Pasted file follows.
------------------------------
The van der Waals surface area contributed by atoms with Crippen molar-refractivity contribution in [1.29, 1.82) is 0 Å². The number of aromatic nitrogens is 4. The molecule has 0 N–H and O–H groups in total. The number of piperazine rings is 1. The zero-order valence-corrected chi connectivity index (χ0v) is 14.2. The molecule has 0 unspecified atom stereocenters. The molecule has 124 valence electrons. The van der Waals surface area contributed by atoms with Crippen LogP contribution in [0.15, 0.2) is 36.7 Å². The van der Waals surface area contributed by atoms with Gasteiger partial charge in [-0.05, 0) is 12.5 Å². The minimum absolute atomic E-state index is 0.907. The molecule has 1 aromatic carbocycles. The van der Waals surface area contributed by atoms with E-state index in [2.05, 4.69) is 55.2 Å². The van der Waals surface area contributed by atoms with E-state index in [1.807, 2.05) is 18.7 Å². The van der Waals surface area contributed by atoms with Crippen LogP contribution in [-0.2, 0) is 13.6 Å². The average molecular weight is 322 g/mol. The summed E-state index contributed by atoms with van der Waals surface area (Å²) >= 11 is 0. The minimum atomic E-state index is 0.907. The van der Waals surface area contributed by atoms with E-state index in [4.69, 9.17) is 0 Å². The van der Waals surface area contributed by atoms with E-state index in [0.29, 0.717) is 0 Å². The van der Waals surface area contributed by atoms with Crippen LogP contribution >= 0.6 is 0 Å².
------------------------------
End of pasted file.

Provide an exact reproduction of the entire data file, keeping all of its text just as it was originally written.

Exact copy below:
The van der Waals surface area contributed by atoms with Crippen molar-refractivity contribution in [1.29, 1.82) is 0 Å². The number of aromatic nitrogens is 4. The molecule has 0 N–H and O–H groups in total. The number of piperazine rings is 1. The zero-order valence-corrected chi connectivity index (χ0v) is 14.2. The molecule has 0 unspecified atom stereocenters. The molecule has 124 valence electrons. The van der Waals surface area contributed by atoms with Crippen LogP contribution in [0.15, 0.2) is 36.7 Å². The van der Waals surface area contributed by atoms with Gasteiger partial charge in [-0.05, 0) is 12.5 Å². The minimum absolute atomic E-state index is 0.907. The molecule has 1 aromatic carbocycles. The van der Waals surface area contributed by atoms with E-state index in [2.05, 4.69) is 55.2 Å². The van der Waals surface area contributed by atoms with E-state index in [1.807, 2.05) is 18.7 Å². The van der Waals surface area contributed by atoms with Crippen LogP contribution in [-0.2, 0) is 13.6 Å². The average molecular weight is 322 g/mol. The summed E-state index contributed by atoms with van der Waals surface area (Å²) >= 11 is 0. The minimum atomic E-state index is 0.907. The van der Waals surface area contributed by atoms with E-state index in [4.69, 9.17) is 0 Å². The van der Waals surface area contributed by atoms with E-state index in [0.29, 0.717) is 0 Å². The van der Waals surface area contributed by atoms with Crippen LogP contribution >= 0.6 is 0 Å².